= F =
fall through v.
(n. `fallthrough', var.
`fall-through') 1. To exit a loop by exhaustion, i.e., by having
fulfilled its exit condition rather than via a break or exception
condition that exits from the middle of it. This usage appears to
be really old, dating from the 1940s and 1950s. 2. To fail
a test that would have passed control to a subroutine or some other
distant portion of code. 3. In C, `fall-through' occurs when the
flow of execution in a switch statement reaches a case label
other than by jumping there from the switch header, passing a point
where one would normally expect to find a break. A trivial
/* FALL THROUGH */
The variant spelling /* FALL THRU */ is also common.
The effect of the above code is to do_green() when color is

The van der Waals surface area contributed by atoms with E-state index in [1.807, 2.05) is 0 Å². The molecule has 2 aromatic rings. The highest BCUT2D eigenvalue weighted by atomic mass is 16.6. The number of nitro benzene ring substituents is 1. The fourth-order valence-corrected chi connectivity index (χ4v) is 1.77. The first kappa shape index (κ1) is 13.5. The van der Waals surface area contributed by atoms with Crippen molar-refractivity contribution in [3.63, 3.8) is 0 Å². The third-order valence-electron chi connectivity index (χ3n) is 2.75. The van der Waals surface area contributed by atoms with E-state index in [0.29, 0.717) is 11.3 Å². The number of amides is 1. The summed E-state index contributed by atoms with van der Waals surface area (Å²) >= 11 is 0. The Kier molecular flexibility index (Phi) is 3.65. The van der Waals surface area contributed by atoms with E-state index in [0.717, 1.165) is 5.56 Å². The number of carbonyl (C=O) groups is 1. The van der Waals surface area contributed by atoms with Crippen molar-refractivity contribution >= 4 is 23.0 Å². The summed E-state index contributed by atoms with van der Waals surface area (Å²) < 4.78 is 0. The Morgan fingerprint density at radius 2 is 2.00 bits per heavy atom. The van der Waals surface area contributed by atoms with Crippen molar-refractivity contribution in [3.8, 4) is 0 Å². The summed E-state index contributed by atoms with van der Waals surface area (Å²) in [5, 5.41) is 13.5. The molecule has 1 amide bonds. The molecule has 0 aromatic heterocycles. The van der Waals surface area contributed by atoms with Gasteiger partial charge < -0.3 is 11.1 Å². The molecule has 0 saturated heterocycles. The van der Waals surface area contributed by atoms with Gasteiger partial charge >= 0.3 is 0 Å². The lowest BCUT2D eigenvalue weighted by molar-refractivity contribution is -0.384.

GREEN, do_red() when color is RED,
do_blue() on any other color other than PINK, and
(and this is the important part) do_pink() and then
do_red() when color is PINK. Fall-through is
considered harmful by some, though there are contexts (such as
the coding of state machines) in which it is natural; it is
generally considered good practice to include a comment
highlighting the fall-through where one would normally expect a
break. See also Duff's device.
--The Jargon File version 4.3.1, ed. ESR, autonoded by rescdsk.